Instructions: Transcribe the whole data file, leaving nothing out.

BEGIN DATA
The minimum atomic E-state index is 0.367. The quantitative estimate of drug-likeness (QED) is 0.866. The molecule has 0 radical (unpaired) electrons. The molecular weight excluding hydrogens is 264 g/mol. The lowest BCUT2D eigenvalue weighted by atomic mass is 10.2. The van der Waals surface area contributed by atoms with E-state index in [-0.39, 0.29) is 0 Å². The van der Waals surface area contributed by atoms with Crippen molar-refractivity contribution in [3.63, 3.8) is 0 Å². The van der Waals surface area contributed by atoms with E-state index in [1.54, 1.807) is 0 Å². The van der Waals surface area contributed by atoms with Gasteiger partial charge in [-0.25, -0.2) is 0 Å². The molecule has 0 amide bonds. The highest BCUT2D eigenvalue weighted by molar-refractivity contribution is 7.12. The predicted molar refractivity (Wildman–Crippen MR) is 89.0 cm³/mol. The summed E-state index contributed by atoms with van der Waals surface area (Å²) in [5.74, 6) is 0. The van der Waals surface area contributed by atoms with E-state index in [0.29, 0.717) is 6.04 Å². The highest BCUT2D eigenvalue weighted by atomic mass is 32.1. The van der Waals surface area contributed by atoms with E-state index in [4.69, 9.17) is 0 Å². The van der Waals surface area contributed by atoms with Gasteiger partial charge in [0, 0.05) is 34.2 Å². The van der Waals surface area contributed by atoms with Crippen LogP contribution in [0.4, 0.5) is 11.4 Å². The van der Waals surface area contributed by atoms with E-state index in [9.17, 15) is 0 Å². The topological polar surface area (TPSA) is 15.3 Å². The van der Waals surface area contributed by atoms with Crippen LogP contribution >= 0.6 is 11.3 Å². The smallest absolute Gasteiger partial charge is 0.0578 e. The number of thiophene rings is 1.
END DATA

The minimum atomic E-state index is 0.367. The quantitative estimate of drug-likeness (QED) is 0.866. The molecule has 0 radical (unpaired) electrons. The molecular weight excluding hydrogens is 264 g/mol. The lowest BCUT2D eigenvalue weighted by atomic mass is 10.2. The van der Waals surface area contributed by atoms with E-state index in [-0.39, 0.29) is 0 Å². The van der Waals surface area contributed by atoms with Crippen molar-refractivity contribution in [3.63, 3.8) is 0 Å². The van der Waals surface area contributed by atoms with E-state index in [1.54, 1.807) is 0 Å². The van der Waals surface area contributed by atoms with Gasteiger partial charge in [-0.25, -0.2) is 0 Å². The molecule has 0 amide bonds. The highest BCUT2D eigenvalue weighted by molar-refractivity contribution is 7.12. The predicted molar refractivity (Wildman–Crippen MR) is 89.0 cm³/mol. The summed E-state index contributed by atoms with van der Waals surface area (Å²) in [5.74, 6) is 0. The van der Waals surface area contributed by atoms with E-state index in [0.29, 0.717) is 6.04 Å². The highest BCUT2D eigenvalue weighted by atomic mass is 32.1. The van der Waals surface area contributed by atoms with E-state index in [4.69, 9.17) is 0 Å². The van der Waals surface area contributed by atoms with Gasteiger partial charge in [0, 0.05) is 34.2 Å². The van der Waals surface area contributed by atoms with Crippen LogP contribution in [0.4, 0.5) is 11.4 Å². The van der Waals surface area contributed by atoms with E-state index in [9.17, 15) is 0 Å². The topological polar surface area (TPSA) is 15.3 Å². The van der Waals surface area contributed by atoms with Crippen LogP contribution >= 0.6 is 11.3 Å². The smallest absolute Gasteiger partial charge is 0.0578 e. The number of thiophene rings is 1.